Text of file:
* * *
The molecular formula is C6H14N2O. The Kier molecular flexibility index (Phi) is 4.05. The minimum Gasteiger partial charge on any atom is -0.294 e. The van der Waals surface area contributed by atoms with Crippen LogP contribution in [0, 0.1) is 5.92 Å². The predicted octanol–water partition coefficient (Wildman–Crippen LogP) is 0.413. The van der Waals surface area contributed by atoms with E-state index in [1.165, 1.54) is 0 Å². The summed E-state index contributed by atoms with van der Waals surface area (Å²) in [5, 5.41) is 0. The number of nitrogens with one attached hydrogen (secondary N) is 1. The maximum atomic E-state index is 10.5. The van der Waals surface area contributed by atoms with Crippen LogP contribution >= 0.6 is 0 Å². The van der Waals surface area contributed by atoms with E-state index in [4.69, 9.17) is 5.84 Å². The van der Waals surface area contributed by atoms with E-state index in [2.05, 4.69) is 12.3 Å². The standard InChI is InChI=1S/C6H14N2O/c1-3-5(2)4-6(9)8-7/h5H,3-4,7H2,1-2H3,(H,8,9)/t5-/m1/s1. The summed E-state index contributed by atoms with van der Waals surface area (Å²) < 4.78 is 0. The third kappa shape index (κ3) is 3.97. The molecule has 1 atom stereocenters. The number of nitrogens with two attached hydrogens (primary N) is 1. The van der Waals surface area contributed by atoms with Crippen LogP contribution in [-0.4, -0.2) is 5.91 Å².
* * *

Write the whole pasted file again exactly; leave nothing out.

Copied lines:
The molecular formula is C6H14N2O. The Kier molecular flexibility index (Phi) is 4.05. The minimum Gasteiger partial charge on any atom is -0.294 e. The van der Waals surface area contributed by atoms with Crippen LogP contribution in [0, 0.1) is 5.92 Å². The predicted octanol–water partition coefficient (Wildman–Crippen LogP) is 0.413. The van der Waals surface area contributed by atoms with E-state index in [1.165, 1.54) is 0 Å². The summed E-state index contributed by atoms with van der Waals surface area (Å²) in [5, 5.41) is 0. The number of nitrogens with one attached hydrogen (secondary N) is 1. The maximum atomic E-state index is 10.5. The van der Waals surface area contributed by atoms with Crippen LogP contribution >= 0.6 is 0 Å². The van der Waals surface area contributed by atoms with E-state index in [4.69, 9.17) is 5.84 Å². The van der Waals surface area contributed by atoms with E-state index in [2.05, 4.69) is 12.3 Å². The standard InChI is InChI=1S/C6H14N2O/c1-3-5(2)4-6(9)8-7/h5H,3-4,7H2,1-2H3,(H,8,9)/t5-/m1/s1. The summed E-state index contributed by atoms with van der Waals surface area (Å²) < 4.78 is 0. The third kappa shape index (κ3) is 3.97. The molecule has 1 atom stereocenters. The number of nitrogens with two attached hydrogens (primary N) is 1. The van der Waals surface area contributed by atoms with Crippen LogP contribution in [-0.4, -0.2) is 5.91 Å².